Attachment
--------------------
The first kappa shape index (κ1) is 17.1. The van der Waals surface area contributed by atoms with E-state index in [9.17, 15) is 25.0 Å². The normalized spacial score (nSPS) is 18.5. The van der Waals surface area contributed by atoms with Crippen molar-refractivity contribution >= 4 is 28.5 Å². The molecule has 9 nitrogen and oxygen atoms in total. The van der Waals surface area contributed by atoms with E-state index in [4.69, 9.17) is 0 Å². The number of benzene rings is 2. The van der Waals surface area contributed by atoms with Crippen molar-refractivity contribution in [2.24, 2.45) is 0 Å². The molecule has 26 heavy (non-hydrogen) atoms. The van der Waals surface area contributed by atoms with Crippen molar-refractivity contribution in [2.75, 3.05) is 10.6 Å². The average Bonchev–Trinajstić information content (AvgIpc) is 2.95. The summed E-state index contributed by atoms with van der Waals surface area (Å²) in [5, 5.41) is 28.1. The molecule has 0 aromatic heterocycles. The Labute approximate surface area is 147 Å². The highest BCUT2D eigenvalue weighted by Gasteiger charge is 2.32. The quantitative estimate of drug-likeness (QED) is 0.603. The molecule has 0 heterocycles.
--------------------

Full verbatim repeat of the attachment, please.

The first kappa shape index (κ1) is 17.1. The van der Waals surface area contributed by atoms with E-state index in [9.17, 15) is 25.0 Å². The normalized spacial score (nSPS) is 18.5. The van der Waals surface area contributed by atoms with Crippen molar-refractivity contribution >= 4 is 28.5 Å². The molecule has 9 nitrogen and oxygen atoms in total. The van der Waals surface area contributed by atoms with E-state index in [4.69, 9.17) is 0 Å². The number of benzene rings is 2. The van der Waals surface area contributed by atoms with Crippen molar-refractivity contribution in [2.24, 2.45) is 0 Å². The molecule has 26 heavy (non-hydrogen) atoms. The van der Waals surface area contributed by atoms with Crippen molar-refractivity contribution in [2.75, 3.05) is 10.6 Å². The average Bonchev–Trinajstić information content (AvgIpc) is 2.95. The summed E-state index contributed by atoms with van der Waals surface area (Å²) in [5, 5.41) is 28.1. The molecule has 0 aromatic heterocycles. The Labute approximate surface area is 147 Å². The highest BCUT2D eigenvalue weighted by Gasteiger charge is 2.32. The quantitative estimate of drug-likeness (QED) is 0.603. The molecule has 0 heterocycles.